There are many lessons to be taken from Société General’s mishap.

Firstly, Daily reporting of capital gain or loss

experienced must be practiced by companies, where variance analysis should be performed to ensure that the valuation procedures underlying the reports are accurate. This is because daily reporting could help trailing cash flows. For instance, there were large trading positions made by SocGen’s rogue trader, Mr. Kerviel, whose margin CFs made up 25 % of SocGen’s total cash flow movement (increased to an overall 40% by late November, refer fig. 1). Here, daily reimbursement to each clearing house should have been practiced by the back office to keep in check of CF movement besides daily reporting.

Additionally, the reinforcement of daily reporting was also recommended in Finance minister’s report (Reuter, 2008).

Secondly, financial risk limits to be implemented

strictly in banking and finance related establishments. In case of Société Générale, Mr Kerviel’s open trading limit of 125 million euros only exceeded by a little in 2006, however reached a net position of € 30 bn by July 2007. This is because once Kerviel speculated taking financial risks, his trading positions only increased as more profits were accompanied by further large losses. This certainly implies that the culture of not taking risks seriously is short-sighted.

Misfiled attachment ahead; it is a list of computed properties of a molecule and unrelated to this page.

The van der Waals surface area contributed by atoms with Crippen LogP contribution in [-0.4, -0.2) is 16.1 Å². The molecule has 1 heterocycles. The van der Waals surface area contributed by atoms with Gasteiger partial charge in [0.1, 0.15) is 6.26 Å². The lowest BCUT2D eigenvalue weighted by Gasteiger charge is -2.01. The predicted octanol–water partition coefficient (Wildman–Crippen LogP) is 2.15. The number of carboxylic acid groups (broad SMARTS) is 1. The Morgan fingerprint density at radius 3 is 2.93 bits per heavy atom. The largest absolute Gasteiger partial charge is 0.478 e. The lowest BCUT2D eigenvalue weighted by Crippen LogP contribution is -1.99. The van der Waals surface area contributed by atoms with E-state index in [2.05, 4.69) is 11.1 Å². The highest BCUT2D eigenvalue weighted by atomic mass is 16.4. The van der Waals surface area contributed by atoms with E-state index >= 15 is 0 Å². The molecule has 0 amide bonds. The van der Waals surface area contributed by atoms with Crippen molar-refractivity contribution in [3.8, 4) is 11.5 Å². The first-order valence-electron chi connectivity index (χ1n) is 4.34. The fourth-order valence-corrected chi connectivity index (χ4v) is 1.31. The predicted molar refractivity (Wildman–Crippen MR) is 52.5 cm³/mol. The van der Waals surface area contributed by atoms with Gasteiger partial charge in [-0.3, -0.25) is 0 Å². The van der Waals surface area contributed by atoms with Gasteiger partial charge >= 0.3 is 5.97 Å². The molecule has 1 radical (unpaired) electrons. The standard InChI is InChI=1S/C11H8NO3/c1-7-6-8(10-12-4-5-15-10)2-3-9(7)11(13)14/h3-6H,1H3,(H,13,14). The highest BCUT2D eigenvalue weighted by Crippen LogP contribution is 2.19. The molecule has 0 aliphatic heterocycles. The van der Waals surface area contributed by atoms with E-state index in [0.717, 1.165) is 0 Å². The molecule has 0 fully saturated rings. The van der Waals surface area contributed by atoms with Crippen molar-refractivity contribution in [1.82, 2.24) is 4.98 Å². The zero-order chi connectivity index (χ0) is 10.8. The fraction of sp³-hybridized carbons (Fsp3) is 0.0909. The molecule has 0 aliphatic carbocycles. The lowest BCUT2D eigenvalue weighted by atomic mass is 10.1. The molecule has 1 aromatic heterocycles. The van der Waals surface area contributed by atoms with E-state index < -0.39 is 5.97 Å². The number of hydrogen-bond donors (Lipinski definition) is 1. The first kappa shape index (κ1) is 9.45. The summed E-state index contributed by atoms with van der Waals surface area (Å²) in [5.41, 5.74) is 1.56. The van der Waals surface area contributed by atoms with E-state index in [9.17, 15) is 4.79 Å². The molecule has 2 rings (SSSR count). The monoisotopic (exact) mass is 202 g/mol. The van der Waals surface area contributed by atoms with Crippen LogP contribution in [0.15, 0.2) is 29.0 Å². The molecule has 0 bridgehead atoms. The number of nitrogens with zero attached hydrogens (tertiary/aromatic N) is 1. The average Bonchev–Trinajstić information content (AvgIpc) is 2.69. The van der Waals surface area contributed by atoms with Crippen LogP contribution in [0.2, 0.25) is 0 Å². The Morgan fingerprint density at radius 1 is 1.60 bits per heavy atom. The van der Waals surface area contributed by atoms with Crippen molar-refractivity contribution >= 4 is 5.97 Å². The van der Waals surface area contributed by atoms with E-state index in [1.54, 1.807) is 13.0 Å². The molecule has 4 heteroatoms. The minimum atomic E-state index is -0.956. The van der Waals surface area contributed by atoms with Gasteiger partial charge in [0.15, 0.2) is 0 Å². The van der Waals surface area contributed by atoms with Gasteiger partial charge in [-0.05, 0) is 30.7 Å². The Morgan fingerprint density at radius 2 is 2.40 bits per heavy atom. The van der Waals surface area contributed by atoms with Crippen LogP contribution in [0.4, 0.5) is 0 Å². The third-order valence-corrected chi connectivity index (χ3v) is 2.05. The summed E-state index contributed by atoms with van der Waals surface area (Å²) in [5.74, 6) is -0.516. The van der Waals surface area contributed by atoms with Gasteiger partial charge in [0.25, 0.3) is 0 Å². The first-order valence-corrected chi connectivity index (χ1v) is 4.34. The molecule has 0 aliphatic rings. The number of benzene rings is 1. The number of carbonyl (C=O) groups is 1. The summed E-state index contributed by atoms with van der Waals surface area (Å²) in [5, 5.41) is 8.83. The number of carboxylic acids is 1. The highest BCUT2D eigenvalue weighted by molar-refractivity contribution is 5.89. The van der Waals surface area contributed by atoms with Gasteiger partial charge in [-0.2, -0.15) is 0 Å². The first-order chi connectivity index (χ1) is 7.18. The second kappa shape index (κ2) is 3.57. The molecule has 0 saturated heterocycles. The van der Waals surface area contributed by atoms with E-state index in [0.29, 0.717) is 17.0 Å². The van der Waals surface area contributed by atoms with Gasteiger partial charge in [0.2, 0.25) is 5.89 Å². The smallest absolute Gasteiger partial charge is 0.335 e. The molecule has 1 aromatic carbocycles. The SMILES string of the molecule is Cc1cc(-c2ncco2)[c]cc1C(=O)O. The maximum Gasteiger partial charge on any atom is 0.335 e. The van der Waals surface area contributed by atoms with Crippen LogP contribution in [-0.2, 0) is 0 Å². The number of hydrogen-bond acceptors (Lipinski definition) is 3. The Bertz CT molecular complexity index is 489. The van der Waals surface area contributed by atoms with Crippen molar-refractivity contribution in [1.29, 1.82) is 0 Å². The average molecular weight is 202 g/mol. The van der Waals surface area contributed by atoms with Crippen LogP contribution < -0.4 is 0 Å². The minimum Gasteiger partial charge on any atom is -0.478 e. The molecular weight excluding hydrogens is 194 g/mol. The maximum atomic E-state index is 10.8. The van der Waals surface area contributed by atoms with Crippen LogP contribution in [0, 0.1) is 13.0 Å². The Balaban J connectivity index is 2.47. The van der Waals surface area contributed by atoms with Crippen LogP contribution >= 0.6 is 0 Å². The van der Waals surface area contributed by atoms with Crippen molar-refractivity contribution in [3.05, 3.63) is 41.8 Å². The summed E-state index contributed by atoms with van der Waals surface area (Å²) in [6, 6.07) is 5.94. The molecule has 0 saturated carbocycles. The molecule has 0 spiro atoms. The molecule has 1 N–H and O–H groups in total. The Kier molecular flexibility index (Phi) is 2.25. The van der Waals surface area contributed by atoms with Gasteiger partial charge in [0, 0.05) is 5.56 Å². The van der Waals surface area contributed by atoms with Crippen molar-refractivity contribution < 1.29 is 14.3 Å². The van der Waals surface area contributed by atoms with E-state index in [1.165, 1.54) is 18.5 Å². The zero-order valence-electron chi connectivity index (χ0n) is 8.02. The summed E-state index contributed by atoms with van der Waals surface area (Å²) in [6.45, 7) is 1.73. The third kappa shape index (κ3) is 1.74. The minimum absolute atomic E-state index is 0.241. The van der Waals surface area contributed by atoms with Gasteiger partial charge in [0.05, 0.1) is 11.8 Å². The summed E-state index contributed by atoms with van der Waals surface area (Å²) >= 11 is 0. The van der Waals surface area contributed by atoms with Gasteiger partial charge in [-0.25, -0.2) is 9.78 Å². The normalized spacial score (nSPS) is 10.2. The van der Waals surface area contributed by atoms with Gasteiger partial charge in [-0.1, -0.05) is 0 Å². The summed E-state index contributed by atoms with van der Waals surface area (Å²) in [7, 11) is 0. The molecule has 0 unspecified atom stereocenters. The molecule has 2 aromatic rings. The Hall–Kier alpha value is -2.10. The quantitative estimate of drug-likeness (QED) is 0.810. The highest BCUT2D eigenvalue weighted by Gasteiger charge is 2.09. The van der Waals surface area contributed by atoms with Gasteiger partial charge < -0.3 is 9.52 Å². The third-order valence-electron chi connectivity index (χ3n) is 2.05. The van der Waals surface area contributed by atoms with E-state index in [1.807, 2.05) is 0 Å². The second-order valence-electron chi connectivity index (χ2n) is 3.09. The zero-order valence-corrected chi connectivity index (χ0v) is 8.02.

3. Regular monitoring of traders

Companies must keep their traders under regular check in terms of sizes of position they take else the derivative traders switch positions as in case of Société Générale. Kerviel was expected to make riskless profits as a junior arbitrage trader but switched to being a speculator in early 2005 and fake trading increased in size and frequency with less monitoring.

4. Do not mix up front, mid and back office

Moreover, such effective fraudulent trades were performed using intimate knowledge on computer based bookkeeping and tracking systems from previous work experience in the back and middle office. Thereby, bringing forth the lesson that separating the front, mid and back office is crucial. Evidently Société Générale’s operation didn’t follow well.

5. Proper management of incentives.

In July 2007, Kerviel faked a reporting of reasonable 43 million euros but in reality realized 1.4 billion euros from fictious stock index futures and covered them through unrealized losses on fake forwards worth 1.357 billion euros(refer fig. 2 and 3). Furthermore,  requested for a bonus of 600,000 euros for this. Clearly, his performance was incentive based. In an investigation later, Kerviel revealed that he wanted to offset the 1.4 billion profit made to surprise the bank authorities later(Jacque, L., 2015).

Thus reward/bonus method of SocGen should have focussed on long term basis to avoid traders from resorting to short sighted trades that have a disastrous impact in the long run.

6. Risk management should never be ignored.